Students past and present: visualise your ideal, horizon-broadening experience abroad. Maybe you’re thinking of language immersion; lessons on local history (or locals’ habits); perhaps you’re partial to making lifelong friendships with people from around the world. All these are cornerstones of the Erasmus experience.
Over the years, this enriching EU-funded university exchange programme has seen many young British students study, work and travel abroad—with countless others from elsewhere in the EU choosing Britain as their destination. But what was once a very real prospect for every university student—regardless of financial means—is now more of a distant dream. As you may have suspected, we can thank our dear “friend” Brexit for that.
It’s the biggest breakup since Charles’ and Diana’s, sure, but what does this royal mess mean for the future of this programme? It’s certainly not all tea and cake. The Erasmus grant provides funding to offset extra costs of living or working abroad—funds that seem unlikely to be replaced.
Erasmus grants are frequently enjoyed by language students, who rely on in-country learning to develop and fine-tune their speaking abilities. But Brexit may spell disaster for foreign language learning as a whole: a sharp and irreversible decline is expected, given that detachment from the EU may mean less motivation to invest in foreign language skills and university departments.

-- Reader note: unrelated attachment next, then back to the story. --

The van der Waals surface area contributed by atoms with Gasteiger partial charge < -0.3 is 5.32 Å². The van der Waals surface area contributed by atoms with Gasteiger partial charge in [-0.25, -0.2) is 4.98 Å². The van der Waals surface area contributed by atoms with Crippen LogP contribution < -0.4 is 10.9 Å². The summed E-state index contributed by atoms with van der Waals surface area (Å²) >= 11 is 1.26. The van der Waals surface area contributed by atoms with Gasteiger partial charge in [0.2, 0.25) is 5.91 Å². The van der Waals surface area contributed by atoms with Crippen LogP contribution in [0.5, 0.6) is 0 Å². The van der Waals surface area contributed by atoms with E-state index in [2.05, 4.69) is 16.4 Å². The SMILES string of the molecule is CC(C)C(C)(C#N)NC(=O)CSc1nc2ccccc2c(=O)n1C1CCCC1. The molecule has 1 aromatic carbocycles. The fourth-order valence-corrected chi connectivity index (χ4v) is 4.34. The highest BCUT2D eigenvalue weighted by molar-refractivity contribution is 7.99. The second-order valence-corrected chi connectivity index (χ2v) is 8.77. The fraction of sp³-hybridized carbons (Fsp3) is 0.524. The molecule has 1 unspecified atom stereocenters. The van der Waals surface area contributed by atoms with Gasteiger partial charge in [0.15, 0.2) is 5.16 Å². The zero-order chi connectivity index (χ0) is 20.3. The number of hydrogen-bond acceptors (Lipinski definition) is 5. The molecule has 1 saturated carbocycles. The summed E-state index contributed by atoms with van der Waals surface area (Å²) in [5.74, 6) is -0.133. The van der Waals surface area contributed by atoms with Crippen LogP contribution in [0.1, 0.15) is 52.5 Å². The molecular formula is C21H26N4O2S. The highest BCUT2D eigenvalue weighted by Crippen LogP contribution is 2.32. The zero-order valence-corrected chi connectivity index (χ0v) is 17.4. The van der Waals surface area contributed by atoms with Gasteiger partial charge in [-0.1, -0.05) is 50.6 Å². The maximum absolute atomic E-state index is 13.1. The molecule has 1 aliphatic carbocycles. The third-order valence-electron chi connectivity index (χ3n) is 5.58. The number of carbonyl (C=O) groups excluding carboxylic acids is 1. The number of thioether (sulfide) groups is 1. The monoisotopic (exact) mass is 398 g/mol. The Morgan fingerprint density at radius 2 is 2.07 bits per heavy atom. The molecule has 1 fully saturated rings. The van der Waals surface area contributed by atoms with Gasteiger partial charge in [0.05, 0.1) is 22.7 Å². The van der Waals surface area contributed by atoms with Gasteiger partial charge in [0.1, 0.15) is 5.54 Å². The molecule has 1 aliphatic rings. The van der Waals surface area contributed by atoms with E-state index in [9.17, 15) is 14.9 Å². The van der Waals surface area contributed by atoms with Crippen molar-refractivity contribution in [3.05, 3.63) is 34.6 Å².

As someone who was fortunate to receive an Erasmus grant, I know that many young, keen foreign language speakers like myself are now filled with uncertainty and fear for our future. The four years I’ve spent honing my skills seem sad when I think of the limits to be imposed on living and working abroad.
It’s easy to call champagne socialism on the worries of those students who’ll be affected—“Daddy won’t fund you, eh?”—but the positive consequences of studying or working abroad, both on a societal and personal level, are tough to counter. Doing away with the grants will mean that study abroad experiences will be limited to a wealthy few. Many of the lucky ones who manage to make it work will likely skip out on museums like the Accademia or price-carrying churches like Santa Croce; they won’t indulge in Florentine bistecca at Il Latini or explore much beyond the boundaries of their base city. They will get by as best they can, but won’t fully live out the beauty of this once-in-a-lifetime experience, once available to all.
Even with funding, the Brexit turmoil would still see international students suffer under the new, laughable exchange rate, with the pound now at its all-time lowest.
So is this really the end of Erasmus?
For the sake of the minds, educations and futures of language students, let’s hope not. Otherwise, it’s au revoir and arrivederci to croissants and cornetti: seems we’ll be stuck with crumpets from now on.